I puttied all the joints and nail holes on this trim and sanded it well.
Step 7: Install Drawer Fronts
And the last part is adding the drawer fronts. Even though the front was drawers and the sides and back were solid, I wanted them to match.
So for the drawer fronts, I cut ¾” plywood the size the fronts needed to be and added some trim on top.
I cut square ¾” square dowels to frame the edges and glued and nailed them on top. Then, just like with the sides and back of the desk, I lined the inside with cove molding. Below you can see the blue back piece is the plywood, the pink is the 3/4″ square dowels, and the purple is cove molding.
Then, I spaced them out on each drawer with 1/8” gap around the edges and screwed them in place with wood screws from the inside of each drawer.
To finish it off, I gave it a few coats of clear poly (I used Minwax Helmsman Water Based in Semi Gloss) and some simple black handles.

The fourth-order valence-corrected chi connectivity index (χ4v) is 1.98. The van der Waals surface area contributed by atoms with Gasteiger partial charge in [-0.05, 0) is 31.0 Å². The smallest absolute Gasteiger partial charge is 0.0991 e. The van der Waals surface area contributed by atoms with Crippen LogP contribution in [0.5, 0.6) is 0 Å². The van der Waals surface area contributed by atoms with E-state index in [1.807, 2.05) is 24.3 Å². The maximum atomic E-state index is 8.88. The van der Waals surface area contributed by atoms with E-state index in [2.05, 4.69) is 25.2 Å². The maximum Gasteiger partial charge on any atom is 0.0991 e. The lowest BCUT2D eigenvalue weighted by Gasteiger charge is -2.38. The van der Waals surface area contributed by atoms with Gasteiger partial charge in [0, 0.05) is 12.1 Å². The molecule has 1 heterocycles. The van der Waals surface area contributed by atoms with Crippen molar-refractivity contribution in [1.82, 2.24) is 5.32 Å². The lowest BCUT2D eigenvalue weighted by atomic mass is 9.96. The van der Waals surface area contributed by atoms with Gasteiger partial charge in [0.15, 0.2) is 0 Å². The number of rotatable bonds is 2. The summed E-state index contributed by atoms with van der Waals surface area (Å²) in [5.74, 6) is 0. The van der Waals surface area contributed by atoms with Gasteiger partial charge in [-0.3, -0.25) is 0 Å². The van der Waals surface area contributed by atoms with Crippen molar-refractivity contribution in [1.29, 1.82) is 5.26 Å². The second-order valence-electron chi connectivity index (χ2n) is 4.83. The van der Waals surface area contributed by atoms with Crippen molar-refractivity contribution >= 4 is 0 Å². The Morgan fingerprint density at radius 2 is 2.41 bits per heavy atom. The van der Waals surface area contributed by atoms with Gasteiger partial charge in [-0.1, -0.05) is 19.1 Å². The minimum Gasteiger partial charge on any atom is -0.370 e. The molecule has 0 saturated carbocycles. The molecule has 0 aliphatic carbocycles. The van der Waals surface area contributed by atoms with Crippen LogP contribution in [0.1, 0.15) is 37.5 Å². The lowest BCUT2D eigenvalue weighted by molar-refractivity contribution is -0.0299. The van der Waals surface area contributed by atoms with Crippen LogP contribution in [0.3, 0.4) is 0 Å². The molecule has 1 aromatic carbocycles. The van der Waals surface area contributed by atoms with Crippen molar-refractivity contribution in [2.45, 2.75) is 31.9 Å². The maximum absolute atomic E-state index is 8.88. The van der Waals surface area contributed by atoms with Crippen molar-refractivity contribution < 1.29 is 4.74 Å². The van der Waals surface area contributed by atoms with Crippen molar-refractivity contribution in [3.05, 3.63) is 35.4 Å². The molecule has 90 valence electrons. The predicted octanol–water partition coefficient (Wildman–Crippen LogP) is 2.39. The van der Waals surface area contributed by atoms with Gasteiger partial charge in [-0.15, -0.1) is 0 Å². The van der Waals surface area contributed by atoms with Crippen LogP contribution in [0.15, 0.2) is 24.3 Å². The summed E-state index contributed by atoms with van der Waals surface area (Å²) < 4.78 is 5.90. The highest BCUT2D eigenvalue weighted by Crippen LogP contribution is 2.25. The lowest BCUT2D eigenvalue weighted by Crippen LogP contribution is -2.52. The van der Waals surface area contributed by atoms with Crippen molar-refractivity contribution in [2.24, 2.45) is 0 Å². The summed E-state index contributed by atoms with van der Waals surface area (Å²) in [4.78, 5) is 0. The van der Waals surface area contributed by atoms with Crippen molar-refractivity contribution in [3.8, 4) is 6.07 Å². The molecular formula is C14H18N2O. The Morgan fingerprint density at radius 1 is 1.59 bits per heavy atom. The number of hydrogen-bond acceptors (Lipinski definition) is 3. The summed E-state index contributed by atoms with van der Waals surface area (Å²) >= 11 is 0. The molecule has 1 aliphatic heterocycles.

I actually had wanted to paint this DIY writing desk since the wood colors didn’t match exactly, but my mom and dad really wanted to leave it natural…and the customer is always right haha.
I do like the light colored wood, but I wish I had picked 2x4s that were a little less…pink. Oh well…I can always paint it later if they change their mind 🙂
I’m really happy with how this project turned out and think it would make a nice desk, but also a nice craft table, or you could even put some casters on it and make a rolling kitchen island as well.
If you’re interested in building your own DIY writing desk, be sure to check out the YouTube Video!
And if you enjoyed this project, I’d love if you’d pin it for later and subscribe to my newsletter below so you don’t miss out on the projects to come.
Until next time, friends, happy building!